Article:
EC mobilizes funds to help ‘Sendong’ victims

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MANILA, Philippines – The European Commission has announced last night the allocation of €3 million to support the emergency response and provide relief to tens of thousands of people affected in the aftermath of the tropical storm “Sendong (international codename: Washi), which struck the southern Philippines, causing widespread destruction and loss of life.

The funds will be used primarily for debris clean-up, food assistance, temporary shelters, medical assistance, water and sanitation and protection. Over 100,000 people in need of urgent assistance will benefit from funding, the EC said in a statement.

The Monitoring and Information Center (MIC) has activated the EU Civil Protection Mechanism in order to advise Member States on the precise needs and to coordinate their offers of civil protection assistance, it said.

“Throughout the year the Philippines have been lashed by successive tropical storms, typhoons and heavy rainfall,” said Kristalina Georgieva, the European Union Commissioner for International Cooperation, Humanitarian Aid and Crisis Response.

“While storms are a regular occurrence, the magnitude of Washi and the ferocity with which it hit this part of the country were exceptional. Because tropical storms are less frequent in the southern part of the country people were therefore less prepared and that has magnified the size of this tragedy.”

Experts from the European Commission’s Humanitarian Aid and Civil Protection department (ECHO) have visited the affected areas to assess where the Commission’s funding can make the greatest difference.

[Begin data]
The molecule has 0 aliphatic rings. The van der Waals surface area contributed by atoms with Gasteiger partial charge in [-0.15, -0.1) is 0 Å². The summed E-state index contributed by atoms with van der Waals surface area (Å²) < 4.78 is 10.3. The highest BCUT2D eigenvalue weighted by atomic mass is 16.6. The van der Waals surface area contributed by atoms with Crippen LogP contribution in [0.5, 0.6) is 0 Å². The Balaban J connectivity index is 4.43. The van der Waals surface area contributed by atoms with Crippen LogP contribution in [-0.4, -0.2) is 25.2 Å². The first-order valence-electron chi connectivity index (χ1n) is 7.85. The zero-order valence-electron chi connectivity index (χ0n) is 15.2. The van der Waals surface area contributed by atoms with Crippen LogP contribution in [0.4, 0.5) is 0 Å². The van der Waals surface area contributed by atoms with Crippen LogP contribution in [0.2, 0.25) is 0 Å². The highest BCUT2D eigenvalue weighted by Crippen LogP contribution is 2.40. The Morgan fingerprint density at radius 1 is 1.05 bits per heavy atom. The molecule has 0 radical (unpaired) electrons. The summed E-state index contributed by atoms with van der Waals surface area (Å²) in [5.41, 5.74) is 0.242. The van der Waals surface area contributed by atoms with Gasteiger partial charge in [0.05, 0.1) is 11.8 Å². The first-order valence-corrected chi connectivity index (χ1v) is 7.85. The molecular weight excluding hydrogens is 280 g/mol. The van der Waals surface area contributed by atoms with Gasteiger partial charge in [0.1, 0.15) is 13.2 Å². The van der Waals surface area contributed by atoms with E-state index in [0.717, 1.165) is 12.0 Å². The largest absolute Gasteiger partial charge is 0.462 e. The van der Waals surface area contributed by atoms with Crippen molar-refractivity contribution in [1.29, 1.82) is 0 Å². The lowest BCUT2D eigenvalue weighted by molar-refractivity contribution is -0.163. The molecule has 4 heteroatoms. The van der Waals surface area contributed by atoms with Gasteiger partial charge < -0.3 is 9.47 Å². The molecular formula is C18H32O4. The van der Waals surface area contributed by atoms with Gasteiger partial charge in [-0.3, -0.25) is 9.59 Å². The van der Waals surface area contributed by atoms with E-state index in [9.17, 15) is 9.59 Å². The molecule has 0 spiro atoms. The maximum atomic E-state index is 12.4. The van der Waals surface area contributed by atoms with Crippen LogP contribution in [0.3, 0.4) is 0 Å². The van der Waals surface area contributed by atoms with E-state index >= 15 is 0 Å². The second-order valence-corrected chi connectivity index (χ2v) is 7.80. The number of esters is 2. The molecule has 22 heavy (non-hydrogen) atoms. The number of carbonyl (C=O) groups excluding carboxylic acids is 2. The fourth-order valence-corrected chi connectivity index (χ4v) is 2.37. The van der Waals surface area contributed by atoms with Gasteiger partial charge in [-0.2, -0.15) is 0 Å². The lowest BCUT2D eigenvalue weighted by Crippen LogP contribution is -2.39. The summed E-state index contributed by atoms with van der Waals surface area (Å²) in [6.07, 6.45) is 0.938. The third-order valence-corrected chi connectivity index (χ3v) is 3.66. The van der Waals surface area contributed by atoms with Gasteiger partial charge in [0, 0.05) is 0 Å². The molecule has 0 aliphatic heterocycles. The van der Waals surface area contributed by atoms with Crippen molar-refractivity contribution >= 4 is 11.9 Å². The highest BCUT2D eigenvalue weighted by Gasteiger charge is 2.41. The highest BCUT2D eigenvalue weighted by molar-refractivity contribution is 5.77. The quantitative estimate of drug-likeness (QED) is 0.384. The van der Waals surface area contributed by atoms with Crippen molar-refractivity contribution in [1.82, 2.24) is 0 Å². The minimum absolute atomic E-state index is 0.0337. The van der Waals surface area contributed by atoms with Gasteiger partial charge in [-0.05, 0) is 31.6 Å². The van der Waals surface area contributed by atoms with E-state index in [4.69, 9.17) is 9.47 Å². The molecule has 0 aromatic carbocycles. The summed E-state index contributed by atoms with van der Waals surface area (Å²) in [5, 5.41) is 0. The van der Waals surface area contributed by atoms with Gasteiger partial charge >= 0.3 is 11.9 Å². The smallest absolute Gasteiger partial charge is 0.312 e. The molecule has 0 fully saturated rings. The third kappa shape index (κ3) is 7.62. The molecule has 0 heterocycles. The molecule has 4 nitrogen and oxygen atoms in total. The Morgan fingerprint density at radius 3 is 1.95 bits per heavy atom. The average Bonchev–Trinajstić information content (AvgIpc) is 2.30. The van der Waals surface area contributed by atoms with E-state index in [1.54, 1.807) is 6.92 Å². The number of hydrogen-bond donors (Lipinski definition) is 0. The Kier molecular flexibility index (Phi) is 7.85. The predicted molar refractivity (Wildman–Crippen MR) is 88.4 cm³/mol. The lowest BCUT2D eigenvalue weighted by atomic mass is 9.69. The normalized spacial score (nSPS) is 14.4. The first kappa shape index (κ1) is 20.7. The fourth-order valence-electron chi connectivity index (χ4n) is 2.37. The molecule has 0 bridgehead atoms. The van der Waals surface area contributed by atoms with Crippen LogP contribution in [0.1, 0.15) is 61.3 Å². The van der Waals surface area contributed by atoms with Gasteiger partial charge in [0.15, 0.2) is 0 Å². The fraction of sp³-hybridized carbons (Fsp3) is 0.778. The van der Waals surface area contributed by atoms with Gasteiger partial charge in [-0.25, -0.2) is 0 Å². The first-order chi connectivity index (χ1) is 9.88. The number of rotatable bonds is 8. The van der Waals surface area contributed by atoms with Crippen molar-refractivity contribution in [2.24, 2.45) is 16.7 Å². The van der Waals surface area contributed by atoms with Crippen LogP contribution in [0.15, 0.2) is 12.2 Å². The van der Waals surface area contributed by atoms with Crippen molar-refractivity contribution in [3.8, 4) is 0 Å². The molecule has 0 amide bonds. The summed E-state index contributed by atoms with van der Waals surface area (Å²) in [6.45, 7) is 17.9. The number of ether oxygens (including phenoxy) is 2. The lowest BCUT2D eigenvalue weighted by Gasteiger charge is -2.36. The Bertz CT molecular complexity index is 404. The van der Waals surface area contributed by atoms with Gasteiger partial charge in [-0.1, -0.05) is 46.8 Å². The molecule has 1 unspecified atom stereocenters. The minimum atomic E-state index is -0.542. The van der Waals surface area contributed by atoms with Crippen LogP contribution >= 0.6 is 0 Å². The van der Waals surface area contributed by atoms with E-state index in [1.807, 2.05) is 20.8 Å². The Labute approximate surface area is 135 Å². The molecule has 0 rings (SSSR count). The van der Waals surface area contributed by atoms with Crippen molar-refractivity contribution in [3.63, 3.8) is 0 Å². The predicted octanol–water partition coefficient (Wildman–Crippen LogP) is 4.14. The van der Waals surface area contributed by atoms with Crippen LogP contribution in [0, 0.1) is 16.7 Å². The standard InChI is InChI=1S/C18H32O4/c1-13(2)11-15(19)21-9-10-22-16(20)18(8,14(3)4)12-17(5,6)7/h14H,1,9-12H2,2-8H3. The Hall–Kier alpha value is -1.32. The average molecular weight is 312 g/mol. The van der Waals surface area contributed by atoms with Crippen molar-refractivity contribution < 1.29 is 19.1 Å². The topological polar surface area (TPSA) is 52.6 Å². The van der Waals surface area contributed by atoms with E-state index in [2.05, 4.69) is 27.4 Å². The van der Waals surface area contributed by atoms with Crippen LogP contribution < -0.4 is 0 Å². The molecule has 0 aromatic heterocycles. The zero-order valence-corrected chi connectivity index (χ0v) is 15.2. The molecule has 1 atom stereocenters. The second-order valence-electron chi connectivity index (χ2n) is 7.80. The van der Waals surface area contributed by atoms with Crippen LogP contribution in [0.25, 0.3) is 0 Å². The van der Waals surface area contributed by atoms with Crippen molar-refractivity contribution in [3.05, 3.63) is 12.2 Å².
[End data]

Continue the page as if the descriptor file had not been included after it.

“The funding will bolster the efforts of humanitarian organizations who are working hard to provide immediate assistance, ” Commissioner Georgieva added. “In order to ensure coordinated and effective EU action, we have also activated the Civil Protection Mechanism to advise Member States and participating countries on what is needed.”

More than 335,000 people are affected in the region while the death toll has climbed to 957. 42,733 people are living in 62 evacuation centers. Significant damage has been caused to infrastructure and agriculture.

Background

Sendong made landfall in the southern Philippines during the night of 17 December 2011, bringing heavy rainfalls and strong winds which resulted in massive flooding and landslides in the Northern Mindanao area. Washi moved out of Philippine territory on 19 December, leaving a trail of destruction behind it.

The Philippines has been badly affected by typhoons and floods this year and the European Commission has already been able to provide €4.6 million of humanitarian assistance, mainly after typhoons Nesat (local name: Pedring) and Nagae (Quiel). The Commission has also been supporting community-based disaster preparedness projects in the Philippines, allocating more than €5.6 million over the past 6 years.

The Commission is a long-term provider of humanitarian assistance in South- East Asia, where it brings relief to the victims of displacement, conflict and natural disasters and where it advocates for and supports measures for disaster preparedness and risk reduction. In 2010 and 2011, the Commission has provided humanitarian assistance worth more than €65 million in the region.

About the EU Civil Protection Mechanism

The European Civil Protection Mechanism facilitates cooperation in disaster response among 31 European states (EU-27 plus Croatia, Iceland, Liechtenstein and Norway). The participating countries pool their resources which can be made available to disaster-stricken countries all over the world. When activated, the Mechanism coordinates the provision of assistance inside and outside the European Union. The European Commission manages the Mechanism through the Monitoring and Information Centre (MIC).

Since its creation in 2001, the Mechanism has been activated for disasters in Member States (for instance forest fires in Portugal, floods in the Balkans and an explosion at a naval base in Cyprus and also elsewhere in the world, including the earthquakes in Haiti and Japan.

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